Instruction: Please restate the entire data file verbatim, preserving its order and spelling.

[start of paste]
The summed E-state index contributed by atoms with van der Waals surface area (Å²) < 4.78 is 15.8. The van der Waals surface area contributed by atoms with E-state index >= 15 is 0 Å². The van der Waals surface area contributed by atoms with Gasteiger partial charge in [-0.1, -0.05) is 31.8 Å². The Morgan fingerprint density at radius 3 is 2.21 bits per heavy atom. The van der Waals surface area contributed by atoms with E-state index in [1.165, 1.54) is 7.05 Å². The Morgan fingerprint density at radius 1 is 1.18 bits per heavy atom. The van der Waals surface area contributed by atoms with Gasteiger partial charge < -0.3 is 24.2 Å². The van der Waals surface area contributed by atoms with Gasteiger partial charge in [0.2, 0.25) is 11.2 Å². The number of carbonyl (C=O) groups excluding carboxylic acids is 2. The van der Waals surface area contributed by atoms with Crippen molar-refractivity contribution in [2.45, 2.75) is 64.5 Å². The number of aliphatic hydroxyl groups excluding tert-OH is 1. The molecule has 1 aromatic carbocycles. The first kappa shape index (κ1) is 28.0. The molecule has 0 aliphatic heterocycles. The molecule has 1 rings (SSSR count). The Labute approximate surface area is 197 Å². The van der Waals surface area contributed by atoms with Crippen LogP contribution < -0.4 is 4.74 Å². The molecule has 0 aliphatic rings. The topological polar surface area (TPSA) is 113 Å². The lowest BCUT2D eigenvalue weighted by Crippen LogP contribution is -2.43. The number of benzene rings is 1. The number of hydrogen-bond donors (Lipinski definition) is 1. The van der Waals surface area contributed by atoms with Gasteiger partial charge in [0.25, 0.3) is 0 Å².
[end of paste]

The summed E-state index contributed by atoms with van der Waals surface area (Å²) < 4.78 is 15.8. The van der Waals surface area contributed by atoms with E-state index >= 15 is 0 Å². The van der Waals surface area contributed by atoms with Gasteiger partial charge in [-0.1, -0.05) is 31.8 Å². The Morgan fingerprint density at radius 3 is 2.21 bits per heavy atom. The van der Waals surface area contributed by atoms with E-state index in [1.165, 1.54) is 7.05 Å². The Morgan fingerprint density at radius 1 is 1.18 bits per heavy atom. The van der Waals surface area contributed by atoms with Gasteiger partial charge < -0.3 is 24.2 Å². The van der Waals surface area contributed by atoms with Gasteiger partial charge in [0.2, 0.25) is 11.2 Å². The number of carbonyl (C=O) groups excluding carboxylic acids is 2. The van der Waals surface area contributed by atoms with Crippen molar-refractivity contribution in [2.45, 2.75) is 64.5 Å². The number of aliphatic hydroxyl groups excluding tert-OH is 1. The molecule has 1 aromatic carbocycles. The first kappa shape index (κ1) is 28.0. The molecule has 0 aliphatic heterocycles. The molecule has 1 rings (SSSR count). The Labute approximate surface area is 197 Å². The van der Waals surface area contributed by atoms with Crippen LogP contribution < -0.4 is 4.74 Å². The molecule has 0 aliphatic rings. The topological polar surface area (TPSA) is 113 Å². The lowest BCUT2D eigenvalue weighted by Crippen LogP contribution is -2.43. The number of benzene rings is 1. The number of hydrogen-bond donors (Lipinski definition) is 1. The van der Waals surface area contributed by atoms with Gasteiger partial charge in [0.25, 0.3) is 0 Å².